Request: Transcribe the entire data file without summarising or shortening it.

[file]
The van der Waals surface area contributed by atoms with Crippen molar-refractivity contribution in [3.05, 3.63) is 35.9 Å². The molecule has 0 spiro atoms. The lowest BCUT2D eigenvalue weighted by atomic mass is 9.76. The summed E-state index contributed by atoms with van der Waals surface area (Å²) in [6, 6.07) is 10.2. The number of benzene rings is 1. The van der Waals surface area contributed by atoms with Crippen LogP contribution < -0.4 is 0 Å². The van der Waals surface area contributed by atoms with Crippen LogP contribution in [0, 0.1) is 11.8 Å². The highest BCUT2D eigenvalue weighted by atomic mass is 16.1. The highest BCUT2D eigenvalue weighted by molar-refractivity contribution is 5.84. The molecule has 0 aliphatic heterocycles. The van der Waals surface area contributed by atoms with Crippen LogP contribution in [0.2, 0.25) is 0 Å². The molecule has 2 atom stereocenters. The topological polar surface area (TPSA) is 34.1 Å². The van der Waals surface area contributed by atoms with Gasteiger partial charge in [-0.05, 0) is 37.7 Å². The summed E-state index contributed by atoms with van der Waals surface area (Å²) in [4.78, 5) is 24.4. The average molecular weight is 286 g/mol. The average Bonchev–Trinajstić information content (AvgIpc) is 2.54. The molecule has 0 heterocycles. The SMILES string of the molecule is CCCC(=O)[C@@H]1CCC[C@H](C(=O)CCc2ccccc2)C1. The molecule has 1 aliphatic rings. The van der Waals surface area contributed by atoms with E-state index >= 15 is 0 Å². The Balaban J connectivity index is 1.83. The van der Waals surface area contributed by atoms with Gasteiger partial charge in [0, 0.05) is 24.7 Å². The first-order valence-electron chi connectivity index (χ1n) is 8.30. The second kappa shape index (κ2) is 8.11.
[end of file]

The van der Waals surface area contributed by atoms with Crippen molar-refractivity contribution in [3.05, 3.63) is 35.9 Å². The molecule has 0 spiro atoms. The lowest BCUT2D eigenvalue weighted by atomic mass is 9.76. The summed E-state index contributed by atoms with van der Waals surface area (Å²) in [6, 6.07) is 10.2. The number of benzene rings is 1. The van der Waals surface area contributed by atoms with Crippen LogP contribution < -0.4 is 0 Å². The van der Waals surface area contributed by atoms with Crippen LogP contribution in [0, 0.1) is 11.8 Å². The highest BCUT2D eigenvalue weighted by atomic mass is 16.1. The highest BCUT2D eigenvalue weighted by molar-refractivity contribution is 5.84. The molecule has 0 aliphatic heterocycles. The van der Waals surface area contributed by atoms with Crippen LogP contribution in [0.2, 0.25) is 0 Å². The molecule has 2 atom stereocenters. The topological polar surface area (TPSA) is 34.1 Å². The van der Waals surface area contributed by atoms with Gasteiger partial charge in [-0.05, 0) is 37.7 Å². The summed E-state index contributed by atoms with van der Waals surface area (Å²) in [4.78, 5) is 24.4. The average molecular weight is 286 g/mol. The average Bonchev–Trinajstić information content (AvgIpc) is 2.54. The molecule has 0 heterocycles. The SMILES string of the molecule is CCCC(=O)[C@@H]1CCC[C@H](C(=O)CCc2ccccc2)C1. The molecule has 1 aliphatic rings. The van der Waals surface area contributed by atoms with E-state index >= 15 is 0 Å². The Balaban J connectivity index is 1.83. The van der Waals surface area contributed by atoms with Gasteiger partial charge in [0, 0.05) is 24.7 Å². The first-order valence-electron chi connectivity index (χ1n) is 8.30. The second kappa shape index (κ2) is 8.11.